It was a stark reminder of the dangers at sea. After a harrowing start to this adventure, cleansed by the recent few days of calm waters, downwind sailing, and traversing a canal under power, as if out for a Sunday stroll, it’s easy to let your guard down. I know there is a life lesson floating somewhere in there. I don’t want to live in fear or constant alert of danger, but in a minute’s time our trip to the UK could have been cut short by entangling our shrouds and spreader (the tall cross sections of our mast) and absolutely ripping our boat apart. Had one of us fallen between the two ships we would have been crushed. “Great work, boys, but let’s stay alert. We have the most dangerous section of the passage ahead - busy traffic, unsteady seas, and strong winds all the way from the North Sea down through the English Channel” Andy reminded us.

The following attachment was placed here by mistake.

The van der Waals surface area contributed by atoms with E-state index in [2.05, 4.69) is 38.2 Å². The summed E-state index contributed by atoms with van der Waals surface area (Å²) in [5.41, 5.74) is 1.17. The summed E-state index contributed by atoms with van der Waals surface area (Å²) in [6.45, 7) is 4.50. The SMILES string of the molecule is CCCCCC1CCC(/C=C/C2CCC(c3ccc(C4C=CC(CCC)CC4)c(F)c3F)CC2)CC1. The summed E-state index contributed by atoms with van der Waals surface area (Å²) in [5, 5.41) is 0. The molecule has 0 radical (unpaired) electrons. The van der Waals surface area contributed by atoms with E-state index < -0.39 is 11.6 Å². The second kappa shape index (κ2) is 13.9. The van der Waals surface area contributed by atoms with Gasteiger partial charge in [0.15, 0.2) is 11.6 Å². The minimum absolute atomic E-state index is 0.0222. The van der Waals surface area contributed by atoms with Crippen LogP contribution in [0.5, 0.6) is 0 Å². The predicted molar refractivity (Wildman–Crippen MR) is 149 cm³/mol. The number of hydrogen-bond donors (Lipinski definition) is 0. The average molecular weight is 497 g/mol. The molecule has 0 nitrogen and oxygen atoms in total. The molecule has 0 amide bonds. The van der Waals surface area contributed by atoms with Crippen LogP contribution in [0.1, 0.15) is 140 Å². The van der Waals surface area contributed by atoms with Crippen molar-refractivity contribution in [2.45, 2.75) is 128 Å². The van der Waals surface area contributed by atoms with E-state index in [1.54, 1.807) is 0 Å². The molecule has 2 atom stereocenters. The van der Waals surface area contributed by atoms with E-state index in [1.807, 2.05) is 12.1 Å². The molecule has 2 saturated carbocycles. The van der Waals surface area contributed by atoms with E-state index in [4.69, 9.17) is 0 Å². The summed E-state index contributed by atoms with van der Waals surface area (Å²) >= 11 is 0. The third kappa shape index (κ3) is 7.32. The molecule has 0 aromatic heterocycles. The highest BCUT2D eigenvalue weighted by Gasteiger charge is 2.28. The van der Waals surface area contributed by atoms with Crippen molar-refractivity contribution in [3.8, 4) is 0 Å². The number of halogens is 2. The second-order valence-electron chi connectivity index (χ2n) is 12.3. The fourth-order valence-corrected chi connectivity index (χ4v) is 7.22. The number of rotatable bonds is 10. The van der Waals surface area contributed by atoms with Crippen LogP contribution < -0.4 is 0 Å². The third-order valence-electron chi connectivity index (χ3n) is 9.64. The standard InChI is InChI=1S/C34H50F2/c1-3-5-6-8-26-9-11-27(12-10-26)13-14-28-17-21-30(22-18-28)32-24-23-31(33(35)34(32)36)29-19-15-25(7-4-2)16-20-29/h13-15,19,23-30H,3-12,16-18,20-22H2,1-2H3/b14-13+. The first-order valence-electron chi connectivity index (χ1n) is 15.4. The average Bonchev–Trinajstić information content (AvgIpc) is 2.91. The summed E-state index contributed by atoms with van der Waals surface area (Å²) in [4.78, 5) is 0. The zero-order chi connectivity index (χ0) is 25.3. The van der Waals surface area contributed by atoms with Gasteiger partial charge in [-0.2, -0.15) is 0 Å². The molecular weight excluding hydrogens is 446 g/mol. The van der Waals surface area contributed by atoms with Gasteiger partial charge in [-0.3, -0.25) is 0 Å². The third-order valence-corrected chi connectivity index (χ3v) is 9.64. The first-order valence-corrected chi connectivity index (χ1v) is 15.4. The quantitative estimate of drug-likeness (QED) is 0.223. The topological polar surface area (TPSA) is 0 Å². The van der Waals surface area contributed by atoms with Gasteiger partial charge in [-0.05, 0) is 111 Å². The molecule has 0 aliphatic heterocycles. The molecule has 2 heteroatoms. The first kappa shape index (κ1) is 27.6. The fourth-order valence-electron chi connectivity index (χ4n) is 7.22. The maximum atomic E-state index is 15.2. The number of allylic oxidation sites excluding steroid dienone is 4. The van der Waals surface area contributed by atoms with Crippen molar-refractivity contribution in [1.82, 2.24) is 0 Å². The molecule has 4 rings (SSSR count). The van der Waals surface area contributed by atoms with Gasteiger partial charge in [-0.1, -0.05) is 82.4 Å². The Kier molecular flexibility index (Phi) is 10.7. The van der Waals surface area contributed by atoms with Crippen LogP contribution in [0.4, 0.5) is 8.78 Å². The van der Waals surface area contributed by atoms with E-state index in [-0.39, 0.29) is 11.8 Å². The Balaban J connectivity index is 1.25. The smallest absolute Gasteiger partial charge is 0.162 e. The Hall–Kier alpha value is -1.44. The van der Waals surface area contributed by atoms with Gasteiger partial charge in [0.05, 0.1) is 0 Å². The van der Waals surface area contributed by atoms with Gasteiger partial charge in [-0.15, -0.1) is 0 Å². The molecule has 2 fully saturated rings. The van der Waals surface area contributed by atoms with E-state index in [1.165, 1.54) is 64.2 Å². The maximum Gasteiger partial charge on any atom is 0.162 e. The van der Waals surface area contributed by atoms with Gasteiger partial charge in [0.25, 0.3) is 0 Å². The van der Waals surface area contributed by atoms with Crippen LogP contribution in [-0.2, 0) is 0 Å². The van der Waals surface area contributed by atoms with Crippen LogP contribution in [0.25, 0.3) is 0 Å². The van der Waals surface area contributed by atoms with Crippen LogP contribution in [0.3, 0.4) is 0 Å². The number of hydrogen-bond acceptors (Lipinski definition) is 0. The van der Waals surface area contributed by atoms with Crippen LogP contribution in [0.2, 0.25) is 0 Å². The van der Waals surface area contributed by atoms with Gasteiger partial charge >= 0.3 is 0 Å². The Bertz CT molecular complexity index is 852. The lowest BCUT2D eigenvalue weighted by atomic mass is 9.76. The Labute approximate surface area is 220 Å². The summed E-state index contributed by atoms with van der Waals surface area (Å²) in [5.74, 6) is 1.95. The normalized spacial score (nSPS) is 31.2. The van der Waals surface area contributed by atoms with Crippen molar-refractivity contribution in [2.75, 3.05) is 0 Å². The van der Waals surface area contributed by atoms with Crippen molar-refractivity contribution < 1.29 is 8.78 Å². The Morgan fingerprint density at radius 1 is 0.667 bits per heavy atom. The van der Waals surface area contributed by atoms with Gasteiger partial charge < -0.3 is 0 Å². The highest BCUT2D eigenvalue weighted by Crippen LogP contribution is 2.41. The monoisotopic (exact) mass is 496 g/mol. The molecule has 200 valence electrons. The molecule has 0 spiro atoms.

So much for finishing my chai tea and getting some shut eye until my 4am watch. My adrenaline is still pumping, an hour later as I write this. I had to capture this in real time. I’ll finish my entry tomorrow when I have something interesting to report on.
Time stamp: 9:01pm, Monday.
As if he just learned it was last call at a Madrid discoteca, Alejandro came bounding out of his room, adorned in his black thermal underwear with a concerned look mixed with productive intent. “What’s going on?!” he asked, as all who were assembled in the saloon wondered out loud about the incessant beep that suddenly alarmed us something was amiss.